If you have never experienced the itchy, blistery rash associated with poison ivy, oak or sumac, you are among the fortunate few. These plants, which are as likely to invade a construction site as they are a field, forest or garden, contain a sticky, oily sap called urushiol. According to the American Skin Association, most people (85 percent) will develop allergic contact dermatitis when exposed to urushiol and every year, at least 50 million Americans do. Allergic contact dermatitis can lead to lost work days which can slow down outdoor construction projects.
People who have sensitivity to urushiol and who are exposed to poison ivy, oak or sumac can develop allergic contact dermatitis by:
- Directly touching the plants’ leaves, stem, roots or berries. (You can also be exposed to urushiol when your dog brushes up against these plants and then rubs against you.)
- Touching contaminated objects including work boots, shovels and wheelbarrows. If the object isn’t cleaned, the urushiol on it can still cause a skin reaction up to five years later.
- Burning poison ivy, poison oak and poison sumac. Smoke from burning these plants releases urushiol into the air. When inhaled, it can cause extreme swelling in the throat, nasal passages and lungs. It can also get into the ears and eyes. Seek medical attention immediately if you have been exposed to this smoke.
“Laborers working in wooded areas or areas that contain dense foliage are at increased risk for exposure to poison ivy, oak or sumac and should take precautions,” says LIUNA General Secretary Treasurer and LHSFNA Labor Co-Chairman Armand E. Sabitoni. “This includes knowing what these plants look like and how to treat the allergic reactions they can cause.”
- Grows throughout the United States with the exception of Alaska, Hawaii and parts of the West Coast; grows throughout Canada with the exception of Newfoundland, the Northwest Territories, Nunavut and Yukon.
- Grows as a vine or small shrub trailing along the ground or climbing on low plants, trees and poles.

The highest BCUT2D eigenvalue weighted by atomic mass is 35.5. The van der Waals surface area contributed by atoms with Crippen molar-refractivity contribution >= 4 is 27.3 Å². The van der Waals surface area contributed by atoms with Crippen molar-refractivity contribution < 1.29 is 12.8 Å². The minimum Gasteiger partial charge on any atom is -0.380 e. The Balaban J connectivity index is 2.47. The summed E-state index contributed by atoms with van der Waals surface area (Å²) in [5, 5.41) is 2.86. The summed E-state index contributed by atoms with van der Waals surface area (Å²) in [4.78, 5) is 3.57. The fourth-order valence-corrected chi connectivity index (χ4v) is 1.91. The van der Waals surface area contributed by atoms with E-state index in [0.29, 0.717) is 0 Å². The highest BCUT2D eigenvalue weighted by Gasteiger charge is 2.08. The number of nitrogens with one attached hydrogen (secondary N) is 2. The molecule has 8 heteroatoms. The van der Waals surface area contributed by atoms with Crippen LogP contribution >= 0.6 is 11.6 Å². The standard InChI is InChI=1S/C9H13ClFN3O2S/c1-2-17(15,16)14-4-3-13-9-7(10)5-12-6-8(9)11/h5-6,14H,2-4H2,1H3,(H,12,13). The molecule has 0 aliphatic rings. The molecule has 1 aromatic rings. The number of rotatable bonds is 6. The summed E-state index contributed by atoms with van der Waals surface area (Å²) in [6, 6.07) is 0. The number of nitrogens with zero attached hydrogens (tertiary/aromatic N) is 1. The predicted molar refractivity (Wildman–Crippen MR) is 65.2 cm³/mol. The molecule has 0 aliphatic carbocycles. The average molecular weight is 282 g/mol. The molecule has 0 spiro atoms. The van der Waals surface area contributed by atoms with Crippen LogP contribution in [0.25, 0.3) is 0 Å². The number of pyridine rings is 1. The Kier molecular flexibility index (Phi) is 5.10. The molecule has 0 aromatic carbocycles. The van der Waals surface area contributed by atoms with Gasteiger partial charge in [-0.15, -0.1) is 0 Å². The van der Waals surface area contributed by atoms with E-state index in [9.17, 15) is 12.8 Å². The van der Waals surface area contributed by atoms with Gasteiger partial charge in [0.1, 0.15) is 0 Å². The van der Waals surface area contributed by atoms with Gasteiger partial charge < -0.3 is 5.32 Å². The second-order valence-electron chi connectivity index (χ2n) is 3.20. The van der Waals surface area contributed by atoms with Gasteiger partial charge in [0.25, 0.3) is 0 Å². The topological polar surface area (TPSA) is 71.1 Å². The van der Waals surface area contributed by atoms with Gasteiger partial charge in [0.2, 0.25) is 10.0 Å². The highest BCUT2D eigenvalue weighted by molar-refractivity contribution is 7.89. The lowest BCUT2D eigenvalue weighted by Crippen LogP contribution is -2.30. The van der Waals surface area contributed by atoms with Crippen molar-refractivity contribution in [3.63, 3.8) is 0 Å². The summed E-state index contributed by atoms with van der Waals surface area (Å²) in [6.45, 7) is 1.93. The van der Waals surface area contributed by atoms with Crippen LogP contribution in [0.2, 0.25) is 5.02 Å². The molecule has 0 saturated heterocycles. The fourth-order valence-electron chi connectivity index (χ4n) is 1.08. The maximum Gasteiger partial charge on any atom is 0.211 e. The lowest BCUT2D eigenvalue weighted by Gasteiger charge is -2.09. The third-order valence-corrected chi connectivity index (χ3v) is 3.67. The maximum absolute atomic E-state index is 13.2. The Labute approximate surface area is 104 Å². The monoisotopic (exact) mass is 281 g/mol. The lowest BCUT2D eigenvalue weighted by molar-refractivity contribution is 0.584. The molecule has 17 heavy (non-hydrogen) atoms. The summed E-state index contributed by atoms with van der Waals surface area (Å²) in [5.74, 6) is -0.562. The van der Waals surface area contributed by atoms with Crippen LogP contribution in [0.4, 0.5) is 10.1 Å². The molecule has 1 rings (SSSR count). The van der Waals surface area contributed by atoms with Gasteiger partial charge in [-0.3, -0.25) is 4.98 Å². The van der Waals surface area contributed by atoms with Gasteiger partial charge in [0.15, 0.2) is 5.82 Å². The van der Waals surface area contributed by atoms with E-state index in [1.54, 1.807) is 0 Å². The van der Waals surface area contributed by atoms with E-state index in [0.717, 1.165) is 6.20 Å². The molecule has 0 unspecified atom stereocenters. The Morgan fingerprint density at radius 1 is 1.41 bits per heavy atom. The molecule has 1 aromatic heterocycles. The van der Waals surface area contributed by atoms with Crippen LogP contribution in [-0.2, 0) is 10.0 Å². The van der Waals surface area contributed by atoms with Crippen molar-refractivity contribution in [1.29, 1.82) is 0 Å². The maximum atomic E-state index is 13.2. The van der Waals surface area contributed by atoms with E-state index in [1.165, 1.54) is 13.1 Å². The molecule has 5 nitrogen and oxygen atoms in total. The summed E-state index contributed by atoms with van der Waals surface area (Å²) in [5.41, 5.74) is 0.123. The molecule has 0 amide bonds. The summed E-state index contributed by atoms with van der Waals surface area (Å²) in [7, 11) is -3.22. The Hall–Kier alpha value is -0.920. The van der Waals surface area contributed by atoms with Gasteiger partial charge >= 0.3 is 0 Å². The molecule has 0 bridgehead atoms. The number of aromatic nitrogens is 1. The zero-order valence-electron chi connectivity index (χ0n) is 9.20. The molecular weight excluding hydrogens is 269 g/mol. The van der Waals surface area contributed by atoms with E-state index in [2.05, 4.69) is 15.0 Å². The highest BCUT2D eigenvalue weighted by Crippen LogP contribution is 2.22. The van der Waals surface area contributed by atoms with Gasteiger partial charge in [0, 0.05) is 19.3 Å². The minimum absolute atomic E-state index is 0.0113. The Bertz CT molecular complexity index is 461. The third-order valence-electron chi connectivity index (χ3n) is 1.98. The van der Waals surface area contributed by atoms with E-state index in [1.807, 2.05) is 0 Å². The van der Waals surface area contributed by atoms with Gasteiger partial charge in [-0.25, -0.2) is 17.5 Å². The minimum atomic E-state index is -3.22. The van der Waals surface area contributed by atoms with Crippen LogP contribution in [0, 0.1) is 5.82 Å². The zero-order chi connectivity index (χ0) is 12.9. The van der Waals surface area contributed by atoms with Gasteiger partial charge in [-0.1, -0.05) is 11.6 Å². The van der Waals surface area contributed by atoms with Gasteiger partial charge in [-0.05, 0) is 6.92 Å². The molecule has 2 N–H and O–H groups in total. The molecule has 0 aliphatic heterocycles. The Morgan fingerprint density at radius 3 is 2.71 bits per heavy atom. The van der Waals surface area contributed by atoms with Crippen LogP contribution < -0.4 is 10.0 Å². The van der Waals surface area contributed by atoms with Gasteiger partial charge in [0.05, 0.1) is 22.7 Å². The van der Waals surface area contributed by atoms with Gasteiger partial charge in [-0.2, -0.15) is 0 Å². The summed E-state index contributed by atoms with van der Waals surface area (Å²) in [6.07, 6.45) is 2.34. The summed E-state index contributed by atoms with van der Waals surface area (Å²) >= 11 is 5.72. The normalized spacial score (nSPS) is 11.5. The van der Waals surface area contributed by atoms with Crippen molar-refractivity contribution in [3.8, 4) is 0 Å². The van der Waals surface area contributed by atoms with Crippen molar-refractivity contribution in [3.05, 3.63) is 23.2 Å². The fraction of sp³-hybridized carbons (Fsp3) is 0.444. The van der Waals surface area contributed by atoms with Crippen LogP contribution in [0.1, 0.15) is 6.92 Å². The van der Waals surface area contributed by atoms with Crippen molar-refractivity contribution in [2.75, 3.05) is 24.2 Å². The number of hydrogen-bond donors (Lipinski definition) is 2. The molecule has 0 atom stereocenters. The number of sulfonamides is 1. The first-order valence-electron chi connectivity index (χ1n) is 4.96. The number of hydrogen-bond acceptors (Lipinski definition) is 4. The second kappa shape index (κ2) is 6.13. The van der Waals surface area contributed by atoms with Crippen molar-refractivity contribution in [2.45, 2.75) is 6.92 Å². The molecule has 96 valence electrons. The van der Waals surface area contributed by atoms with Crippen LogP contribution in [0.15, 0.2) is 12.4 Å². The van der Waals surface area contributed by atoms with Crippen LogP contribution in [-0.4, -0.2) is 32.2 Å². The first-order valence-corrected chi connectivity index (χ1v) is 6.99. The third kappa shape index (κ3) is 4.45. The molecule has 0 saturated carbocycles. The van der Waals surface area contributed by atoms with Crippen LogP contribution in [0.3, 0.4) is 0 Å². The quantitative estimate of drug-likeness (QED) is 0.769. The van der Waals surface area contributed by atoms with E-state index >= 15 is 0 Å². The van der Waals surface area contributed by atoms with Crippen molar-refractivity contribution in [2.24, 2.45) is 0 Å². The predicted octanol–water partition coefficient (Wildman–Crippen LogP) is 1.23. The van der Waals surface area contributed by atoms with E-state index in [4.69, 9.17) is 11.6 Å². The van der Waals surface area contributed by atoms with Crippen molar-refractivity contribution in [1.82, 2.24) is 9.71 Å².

- Produces shiny leaves in clusters of three that can have smooth or toothed edges. Leaves change colors throughout the seasons and can be green, yellow, orange or red.
- May produce greenish-white flowers and whitish-yellow berries.
- Grows as a low shrub in the eastern and southern U.S. and in tall clumps or long vines on the Pacific Coast.
- Produces scalloped leaves in clusters of three that resemble the leaves of an oak tree. Leaves change colors throughout the seasons and can be bronze, bright green, yellow-green or reddish.
- May produce berries that are greenish-white or tan in color.
- Grows as a tall shrub or a small tree in very wet or flooded soils, usually in swamps and peat bogs, in the eastern U.S. and as far west as Idaho and as far north as Canada.
- Produces leaves in clusters of seven to 13, the veins of which are red. Leaves change colors throughout the seasons.
- May produce white or gray berries that hang in clusters.
When working in areas where poison ivy, oak or sumac is likely to be growing, the Centers for Disease Control and Prevention (CDC) recommends:
- Wearing long sleeves, long pants, boots and gloves.
- Applying barrier skin creams, such as a lotion containing bentoquatum, before contact.
- Barrier creams should be washed off and reapplied twice a day.
- Cleaning tools with rubbing alcohol (isopropanol or isopropyl alcohol) or soap and water.
- Wearing disposable gloves when cleaning.
Is the Rash Contagious?
Unless you touch the unwashed clothing someone was wearing when they were exposed or borrow a tool that hasn’t been cleaned, you cannot “catch” poison ivy, oak or sumac from another person.
Scratching the rash will not make it spread. However, it can cause an infection, so don’t scratch.
Treating and preventing poison ivy, oak and sumac:
- Upon exposure, if possible, immediately rinse your skin with lukewarm, soapy water. (Do not use a soap that contains lanolin or other moisturizing oils, as this type of soap will spread the urushiol to other parts of your body.)
- Wash contaminated clothing separately from other laundry. (If you have to wash your pet, wear disposable gloves and use lukewarm, soapy water.)
- Take short, lukewarm baths to ease the itch. Use a colloidal oatmeal preparation, which you can buy at your drugstore or add one cup of baking soda to the water.
- Apply calamine lotion or hydrocortisone cream to the rash.
- Apply cool compresses to itchy skin.
- Consider taking antihistamine pills. Do not apply an antihistamine directly to skin as this can aggravate the rash and cause more itching.
- See a dermatologist if your rash is not improving after seven to 10 days or if you think it is infected.
“Poison ivy, oak and sumac are year round menaces,” says Sabitoni, “but with awareness, you can minimize your risk for exposure and, should you get the rash, minimize its effect on your life.”
[Janet Lubman Rathner]